FOxTROT: an international randomised controlled trial in 1052 patients evaluating neoadjuvant chemotherapy for colon cancer


Year:

Session type:

Theme:

Dion Morton, on behalf of the FOxTROT investigators1
1University of Birmingham, Birmingham, UK

Abstract

Background

Preoperative chemotherapy is beneficial in many solid cancers but not previously investigated in colon cancer.

Method

Patients with operable, non-obstructed colon cancer, CT-predicted T≥3 Nx M0, were randomised 2:1 to pre&postop (6 weeks chemotherapy; surgery; completion of chemotherapy) or postop (surgery then chemotherapy). KRAS-wt patients could optionally be subrandomised 1:1 to ± panitumumab with preop chemotherapy. In two "dealers' choices", clinicians selected the chemotherapy schedule (FOLFOX 72%; CapOx 28%) and total planned chemo duration (24 weeks 94%; 12 weeks 6%). Primary endpoint is freedom from recurrent or persistent disease to 2 yrs, by ITT. Secondary endpoints include safety, histological stage, completeness of resection. A sensitivity analysis assessed the contribution of panitumumab. A single exploratory subgroup analysis was conducted for pMMR/uk (83.6%) vs dMMR (16.4%) cancers.

Results

1052 patients entered in the UK and Scandinavia, median age 65; right:left colon 49:51%.

Pre&post n=698Postop n=354went for surgery...98.2%97.7%...of whom: re-operation for postop morbidity4.3%7.1%p=0.05                  R1, R2 or failure to resect4.8%11.1%p<0.001relapse/persistent cancer at 2 yrs13.6%17.2%HR=0.75 2p=0.08T-stage at surgery: ≤2/3/4 (%)15.8/63.7/20.55.8/64.5/29.8p<0.0001 N-stage at surgery: 0/1/2 (%)59.4/25.4/15.2 48.8/25.1/25.9p<0.0001Tumour regression grade: 0/1/2-4 (%)33.9/43.9/19.978.8/17.7/0.6p<0.0001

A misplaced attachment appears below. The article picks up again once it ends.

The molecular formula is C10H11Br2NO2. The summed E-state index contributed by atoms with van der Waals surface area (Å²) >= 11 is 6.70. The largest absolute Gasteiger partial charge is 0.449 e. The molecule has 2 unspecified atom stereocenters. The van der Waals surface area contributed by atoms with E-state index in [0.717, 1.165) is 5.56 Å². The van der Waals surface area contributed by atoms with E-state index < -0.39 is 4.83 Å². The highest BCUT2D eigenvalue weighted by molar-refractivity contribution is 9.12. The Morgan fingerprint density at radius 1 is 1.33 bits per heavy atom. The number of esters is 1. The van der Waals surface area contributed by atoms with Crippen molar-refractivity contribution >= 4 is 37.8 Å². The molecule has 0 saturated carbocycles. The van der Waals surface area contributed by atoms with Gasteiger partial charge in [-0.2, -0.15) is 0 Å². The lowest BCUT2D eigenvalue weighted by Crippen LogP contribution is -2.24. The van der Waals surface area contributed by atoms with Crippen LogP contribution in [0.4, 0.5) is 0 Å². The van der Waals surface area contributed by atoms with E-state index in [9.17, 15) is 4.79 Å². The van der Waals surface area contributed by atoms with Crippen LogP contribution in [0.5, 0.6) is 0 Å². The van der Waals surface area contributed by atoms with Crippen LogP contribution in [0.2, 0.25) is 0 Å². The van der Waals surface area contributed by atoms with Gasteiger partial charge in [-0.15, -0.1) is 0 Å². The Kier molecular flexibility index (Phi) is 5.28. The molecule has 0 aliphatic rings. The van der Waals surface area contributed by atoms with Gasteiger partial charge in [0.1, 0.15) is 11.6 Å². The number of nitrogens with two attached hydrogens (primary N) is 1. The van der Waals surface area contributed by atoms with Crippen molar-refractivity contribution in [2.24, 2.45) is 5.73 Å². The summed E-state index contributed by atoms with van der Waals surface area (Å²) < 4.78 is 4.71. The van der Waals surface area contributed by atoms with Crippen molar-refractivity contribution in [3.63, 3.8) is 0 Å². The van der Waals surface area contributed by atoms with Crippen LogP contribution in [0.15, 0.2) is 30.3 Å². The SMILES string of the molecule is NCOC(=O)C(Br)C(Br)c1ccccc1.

The sensitivity analysis shows no evidence that panitumumab has contributed to the overall benefits seen in the pre&postop arm. In the subgroup analysis, minimal response to preoperative chemotherapy was seen in MMR tumours, but interaction testing is non-significant.

Conclusion

FOxTROT fell just short of statistical significance for its primary endpoint of 2-year disease control (HR=0.75, 2p=0.08); however, highly significant benefits were seen in terms of reduced postop morbidity, fewer failed or margin-positive resections and marked histological downstaging. This approach may therefore be considered a new treatment option for discussion with patients. Minimal benefit was apparent in dMMR cancers.

© 2019 American Society of Clinical Oncology, Inc. Reused with permission. This abstract was accepted and previously presented at the 2019 ASCO Annual Meeting. All rights reserved.